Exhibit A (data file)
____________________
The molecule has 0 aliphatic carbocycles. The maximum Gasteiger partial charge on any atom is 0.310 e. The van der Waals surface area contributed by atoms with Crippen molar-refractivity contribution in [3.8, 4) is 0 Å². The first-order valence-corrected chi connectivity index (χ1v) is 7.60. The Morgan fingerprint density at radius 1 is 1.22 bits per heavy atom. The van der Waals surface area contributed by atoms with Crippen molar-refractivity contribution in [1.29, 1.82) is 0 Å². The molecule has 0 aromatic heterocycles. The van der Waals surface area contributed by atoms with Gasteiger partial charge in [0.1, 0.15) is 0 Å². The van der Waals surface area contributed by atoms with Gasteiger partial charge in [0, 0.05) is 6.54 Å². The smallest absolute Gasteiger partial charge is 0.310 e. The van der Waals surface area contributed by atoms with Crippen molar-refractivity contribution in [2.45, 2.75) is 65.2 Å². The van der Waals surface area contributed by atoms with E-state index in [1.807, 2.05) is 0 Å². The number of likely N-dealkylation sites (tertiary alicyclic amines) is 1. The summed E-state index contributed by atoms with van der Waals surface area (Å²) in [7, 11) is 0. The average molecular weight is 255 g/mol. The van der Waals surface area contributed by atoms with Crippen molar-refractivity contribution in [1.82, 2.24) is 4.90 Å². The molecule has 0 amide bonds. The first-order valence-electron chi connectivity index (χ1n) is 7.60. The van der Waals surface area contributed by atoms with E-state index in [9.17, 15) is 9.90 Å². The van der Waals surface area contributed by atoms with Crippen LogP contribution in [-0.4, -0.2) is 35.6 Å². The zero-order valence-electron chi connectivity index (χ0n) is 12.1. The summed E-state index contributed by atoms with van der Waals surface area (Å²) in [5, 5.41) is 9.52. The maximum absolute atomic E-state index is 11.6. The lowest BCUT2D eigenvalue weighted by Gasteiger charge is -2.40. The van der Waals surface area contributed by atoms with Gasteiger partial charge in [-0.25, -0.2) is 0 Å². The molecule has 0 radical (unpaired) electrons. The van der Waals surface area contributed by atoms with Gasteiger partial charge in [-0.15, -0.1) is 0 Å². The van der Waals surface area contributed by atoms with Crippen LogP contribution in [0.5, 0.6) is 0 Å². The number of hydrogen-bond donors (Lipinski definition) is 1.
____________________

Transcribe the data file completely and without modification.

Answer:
The molecule has 0 aliphatic carbocycles. The maximum Gasteiger partial charge on any atom is 0.310 e. The van der Waals surface area contributed by atoms with Crippen molar-refractivity contribution in [3.8, 4) is 0 Å². The first-order valence-corrected chi connectivity index (χ1v) is 7.60. The Morgan fingerprint density at radius 1 is 1.22 bits per heavy atom. The van der Waals surface area contributed by atoms with Crippen molar-refractivity contribution in [1.29, 1.82) is 0 Å². The molecule has 0 aromatic heterocycles. The van der Waals surface area contributed by atoms with Gasteiger partial charge in [0.1, 0.15) is 0 Å². The van der Waals surface area contributed by atoms with Gasteiger partial charge in [0, 0.05) is 6.54 Å². The smallest absolute Gasteiger partial charge is 0.310 e. The van der Waals surface area contributed by atoms with Crippen molar-refractivity contribution in [2.45, 2.75) is 65.2 Å². The van der Waals surface area contributed by atoms with E-state index in [1.807, 2.05) is 0 Å². The number of likely N-dealkylation sites (tertiary alicyclic amines) is 1. The summed E-state index contributed by atoms with van der Waals surface area (Å²) in [7, 11) is 0. The average molecular weight is 255 g/mol. The van der Waals surface area contributed by atoms with Crippen molar-refractivity contribution in [1.82, 2.24) is 4.90 Å². The molecule has 0 amide bonds. The first-order valence-electron chi connectivity index (χ1n) is 7.60. The van der Waals surface area contributed by atoms with E-state index in [9.17, 15) is 9.90 Å². The van der Waals surface area contributed by atoms with Crippen LogP contribution in [-0.4, -0.2) is 35.6 Å². The zero-order valence-electron chi connectivity index (χ0n) is 12.1. The summed E-state index contributed by atoms with van der Waals surface area (Å²) in [5, 5.41) is 9.52. The maximum absolute atomic E-state index is 11.6. The lowest BCUT2D eigenvalue weighted by Gasteiger charge is -2.40. The van der Waals surface area contributed by atoms with Gasteiger partial charge in [-0.25, -0.2) is 0 Å². The molecule has 0 radical (unpaired) electrons. The van der Waals surface area contributed by atoms with Gasteiger partial charge in [-0.15, -0.1) is 0 Å². The van der Waals surface area contributed by atoms with Crippen LogP contribution in [0.5, 0.6) is 0 Å². The number of hydrogen-bond donors (Lipinski definition) is 1.